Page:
Poverty in Mexico is caused by individual, geographic and political factors. Main cause of poverty is due to political economy of the country. The International Monetary Fund and World Bank-prescribed structural adjustment policies have been applied in Mexico because the government doesn’t carry out enough policies to encourage successful development. They cannot, for these international institutions lend money to Mexico on the condition that the nation open up its economy and cut social expenditures to repay the loans. The IMF and World Bank programs are supposed to reduce poverty, but actually they are increasing it. Therefore, Mexico needs a new political economy designed by Mexican economists and politicians, people who are committed to Mexico and to the future of its society.WTO Membership of trading partners increases the political costs of supplying administered protection.
GDP (official exchange rate): $1 trillion (2010 est.); $876 billion (2009); $1.088 trillion (2008).
Per capita GDP (PPP method): $13,542 (2009 est.); $14,534 (2008).
Annual real GDP growth: 4.5% (2010 est.); -6.5% (2009); 1.3% (2008); 3.3% (2007); 5.1% (2006); 3.2% (2005).
Inflation rate: 4.6% (2010 est.); 3.57% (2009); 6.5% (2008); 3.8% (2007); 3.4% (2006); 3.3% (2005).
Natural resources: Petroleum, silver, copper, gold, lead, zinc, natural gas, timber.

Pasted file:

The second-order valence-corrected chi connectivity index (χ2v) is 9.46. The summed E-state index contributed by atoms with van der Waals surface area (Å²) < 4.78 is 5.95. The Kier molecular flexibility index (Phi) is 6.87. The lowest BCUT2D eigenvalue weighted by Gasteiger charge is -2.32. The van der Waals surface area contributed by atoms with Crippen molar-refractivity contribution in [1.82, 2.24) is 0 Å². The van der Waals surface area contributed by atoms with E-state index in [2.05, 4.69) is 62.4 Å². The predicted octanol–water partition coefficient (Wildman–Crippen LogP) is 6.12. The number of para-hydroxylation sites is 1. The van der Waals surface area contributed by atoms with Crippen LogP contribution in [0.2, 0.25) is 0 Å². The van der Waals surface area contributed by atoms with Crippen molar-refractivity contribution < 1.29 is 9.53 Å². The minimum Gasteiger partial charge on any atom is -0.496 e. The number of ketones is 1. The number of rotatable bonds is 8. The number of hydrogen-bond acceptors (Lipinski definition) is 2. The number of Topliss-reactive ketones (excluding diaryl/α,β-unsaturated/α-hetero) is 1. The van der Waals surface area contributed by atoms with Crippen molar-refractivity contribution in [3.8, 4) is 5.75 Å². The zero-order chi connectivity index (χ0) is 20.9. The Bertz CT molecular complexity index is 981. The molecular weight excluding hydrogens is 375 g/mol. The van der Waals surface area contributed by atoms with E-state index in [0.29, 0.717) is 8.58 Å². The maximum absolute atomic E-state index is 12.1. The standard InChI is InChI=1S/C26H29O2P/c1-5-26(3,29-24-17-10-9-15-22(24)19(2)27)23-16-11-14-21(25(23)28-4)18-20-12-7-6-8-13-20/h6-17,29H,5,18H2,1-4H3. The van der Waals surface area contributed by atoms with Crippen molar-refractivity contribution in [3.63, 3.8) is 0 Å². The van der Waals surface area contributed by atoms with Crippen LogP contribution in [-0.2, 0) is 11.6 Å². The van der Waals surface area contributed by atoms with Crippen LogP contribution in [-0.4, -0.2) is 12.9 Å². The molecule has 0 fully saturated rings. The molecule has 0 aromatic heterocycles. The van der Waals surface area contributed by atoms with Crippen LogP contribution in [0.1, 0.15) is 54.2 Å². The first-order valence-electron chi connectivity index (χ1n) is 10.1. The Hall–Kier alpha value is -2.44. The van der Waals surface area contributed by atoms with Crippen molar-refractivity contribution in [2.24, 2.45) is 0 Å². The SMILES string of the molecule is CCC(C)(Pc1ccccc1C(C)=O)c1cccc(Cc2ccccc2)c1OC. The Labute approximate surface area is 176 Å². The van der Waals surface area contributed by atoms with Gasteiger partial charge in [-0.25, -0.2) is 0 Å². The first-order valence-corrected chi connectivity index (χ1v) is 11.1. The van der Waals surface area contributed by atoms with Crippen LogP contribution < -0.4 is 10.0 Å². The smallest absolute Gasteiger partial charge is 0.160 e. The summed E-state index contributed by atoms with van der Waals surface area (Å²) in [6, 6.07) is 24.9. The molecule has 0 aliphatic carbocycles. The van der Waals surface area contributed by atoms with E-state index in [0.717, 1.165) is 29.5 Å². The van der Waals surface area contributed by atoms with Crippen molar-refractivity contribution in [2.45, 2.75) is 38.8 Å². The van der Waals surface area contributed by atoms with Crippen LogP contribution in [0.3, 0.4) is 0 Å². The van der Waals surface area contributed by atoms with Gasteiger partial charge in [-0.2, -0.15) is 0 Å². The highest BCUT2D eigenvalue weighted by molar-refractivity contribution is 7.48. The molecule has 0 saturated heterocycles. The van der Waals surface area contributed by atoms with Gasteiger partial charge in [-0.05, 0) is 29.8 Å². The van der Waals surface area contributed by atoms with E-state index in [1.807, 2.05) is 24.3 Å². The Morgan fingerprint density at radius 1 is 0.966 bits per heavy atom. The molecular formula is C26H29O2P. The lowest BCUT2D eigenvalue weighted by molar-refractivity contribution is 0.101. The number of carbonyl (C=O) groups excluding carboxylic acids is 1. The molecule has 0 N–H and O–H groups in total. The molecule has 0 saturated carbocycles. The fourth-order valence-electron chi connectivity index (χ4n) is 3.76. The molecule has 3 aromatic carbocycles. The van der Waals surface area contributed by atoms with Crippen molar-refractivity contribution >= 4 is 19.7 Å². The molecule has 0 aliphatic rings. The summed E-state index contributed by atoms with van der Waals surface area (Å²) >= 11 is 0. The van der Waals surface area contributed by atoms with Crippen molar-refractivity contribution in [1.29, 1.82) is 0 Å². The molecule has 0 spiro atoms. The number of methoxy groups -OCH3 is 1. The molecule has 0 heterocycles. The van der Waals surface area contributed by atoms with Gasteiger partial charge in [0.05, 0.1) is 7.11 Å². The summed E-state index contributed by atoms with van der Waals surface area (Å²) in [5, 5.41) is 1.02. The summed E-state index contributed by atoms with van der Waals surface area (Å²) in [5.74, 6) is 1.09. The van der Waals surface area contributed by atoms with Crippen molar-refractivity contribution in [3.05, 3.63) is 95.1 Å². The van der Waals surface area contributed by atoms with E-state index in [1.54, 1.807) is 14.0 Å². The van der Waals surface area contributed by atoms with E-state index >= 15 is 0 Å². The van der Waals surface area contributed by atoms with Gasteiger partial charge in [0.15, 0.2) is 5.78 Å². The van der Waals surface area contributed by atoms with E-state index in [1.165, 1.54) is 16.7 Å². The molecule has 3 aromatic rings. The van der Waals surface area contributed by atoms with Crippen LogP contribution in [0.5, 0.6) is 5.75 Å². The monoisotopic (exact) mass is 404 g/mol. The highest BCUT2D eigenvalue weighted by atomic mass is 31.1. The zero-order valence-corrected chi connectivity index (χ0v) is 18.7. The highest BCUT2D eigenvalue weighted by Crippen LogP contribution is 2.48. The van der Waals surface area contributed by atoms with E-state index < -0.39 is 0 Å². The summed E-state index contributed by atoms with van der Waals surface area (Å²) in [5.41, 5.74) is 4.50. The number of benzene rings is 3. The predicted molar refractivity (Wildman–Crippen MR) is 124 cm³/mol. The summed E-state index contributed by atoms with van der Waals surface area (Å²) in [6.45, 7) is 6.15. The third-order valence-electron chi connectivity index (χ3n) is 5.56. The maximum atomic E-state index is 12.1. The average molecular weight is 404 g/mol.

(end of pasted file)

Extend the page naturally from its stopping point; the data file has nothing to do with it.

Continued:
Agriculture (4% of GDP): Products–corn, wheat, soybeans, rice, beans, cotton, coffee, fruit, tomatoes, beef, poultry, dairy products, wood products.
Industry (31% of GDP): Types–food and beverages, tobacco, chemicals, iron and steel, petroleum, mining, textiles, clothing, motor vehicles, consumer durables.
Services (64% of GDP): Types–commerce and tourism, financial services, transportation and communications.
Trade (goods): Exports (2009)–$230 billion f.o.b. Imports (2009)–$234 billion f.o.b. Exports to U.S. (2009)–$185 billion (80% of total). Imports from U.S. (2009)–$112 billion (48% of total). Major markets–U.S., EU (5% of total), Canada (3.6% of total).
Economic section deals with the economic story of a country that provides a balanced assessment of significant macro-economic issues.
Economic factors refer to the character and direction of the economic system within which the firm operates. Economic factors include the balance of payments, the state of the business cycle, the distribution of income within the population, and governmental monetary and fiscal policies. The impact of economic factors may also differ between industries.